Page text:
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Temperature Management

Perioperative hypothermia puts patients at risk for surgical site infections, which can lead to complications, cause lon- ger hospital stays and increase patients’ risk for mortality. Because anesthetized patients cannot regulate their own body temperature, all surgical patients who have undergone anesthesia are at risk for hypothermia-related complications.

According to the Centers for Medicare and Medicaid Services (CMS), patients who develop a surgical site infection are 60 percent more likely to spend time in the intensive care unit, five times more likely to be readmitted to the hospital and are at twice the risk of mortality than patients who do not develop surgical site infections. More than half of all surgical patients experience inadvertent hypothermia, according to a study published in the AANA Journal.

A growing body of evidence that links normothermia—keeping the patient’s body temperature at a normal range during surgery—to healthier patient outcomes has led the Surgical Care Improvement Project (SCIP) to amend its guide- lines, requiring all surgical patients under anesthesia for 60 minutes or longer to be actively warmed.

“That’s great for the market and it’s great for patients, but it can be a burden on financially strapped hospitals,” said Brent Augustine, president of Augustine Temperature Management.

New research and guidelines related to patient warming have positively impacted the patient warming market, with more patient warming options available to health care facilities than ever before. Active warming, as defined by SCIP, now includes the categories of forced-air warming, conductive over- the-body active warming and warm-water garments.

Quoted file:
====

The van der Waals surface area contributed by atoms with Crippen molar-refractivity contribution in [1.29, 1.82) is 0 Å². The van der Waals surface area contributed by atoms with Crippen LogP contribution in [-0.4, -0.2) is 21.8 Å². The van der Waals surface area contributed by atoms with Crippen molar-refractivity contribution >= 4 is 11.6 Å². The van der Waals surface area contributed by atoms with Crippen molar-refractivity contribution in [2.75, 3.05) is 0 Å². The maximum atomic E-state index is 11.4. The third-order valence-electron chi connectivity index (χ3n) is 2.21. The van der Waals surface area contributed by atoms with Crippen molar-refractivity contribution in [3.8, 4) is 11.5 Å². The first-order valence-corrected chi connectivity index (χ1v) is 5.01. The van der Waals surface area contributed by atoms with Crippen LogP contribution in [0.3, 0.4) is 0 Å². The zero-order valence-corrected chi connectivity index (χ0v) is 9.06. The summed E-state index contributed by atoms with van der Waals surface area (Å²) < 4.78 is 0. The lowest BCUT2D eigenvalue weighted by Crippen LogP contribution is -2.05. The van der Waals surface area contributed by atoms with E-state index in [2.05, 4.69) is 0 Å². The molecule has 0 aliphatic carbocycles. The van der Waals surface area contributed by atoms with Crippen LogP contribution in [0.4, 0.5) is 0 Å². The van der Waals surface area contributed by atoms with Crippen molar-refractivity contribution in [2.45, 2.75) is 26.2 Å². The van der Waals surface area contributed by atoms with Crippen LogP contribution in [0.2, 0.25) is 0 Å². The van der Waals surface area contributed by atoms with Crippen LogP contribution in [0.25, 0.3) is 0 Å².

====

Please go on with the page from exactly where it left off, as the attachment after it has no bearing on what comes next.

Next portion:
The global opportunity for patient warming is approximately $1 billion, with the forced-air warming category expected to grow at about 10 percent per year, according to temperature management product manufacturer Arizant. Key players in the patient warming market include Arizant, Kimberly-Clark, Cincinnatti Sub-Zero, Enthermics Medical Systems and Fisher & Paykel Healthcare.

Augustine predicts that the market will continue to evolve, offering more convenient, cost-effective and eco-friendly solutions for patient warming in the next five years. While the forced-air warming category is predicted to grow, Augustine predicts that as new technologies become more accepted, those markets will grow as well. “There is greater need for hospitals to reduce costs, utilize products that are better for the environment and improve patient safety and care,” Augustine says. Those factors — along with technological advances — are changing the patient warming market.”

There has been concern over the safety of forced-air warming products, which could potentially disturb airflow in operating rooms and compromise the protection of the surgical site. However, according to a study published in the journal Anesthesia & Analgesia, forced-air products are safe when used in laminar flow conditions, which are designed to reduce airborne bacteria.

Alternatives to forced-air warming include direct-conduction fluid warming systems and systems that use conductive fabric technology. Conductive fabric systems do not require the use of a disposable blanket, which can help reduce waste and keep costs down.



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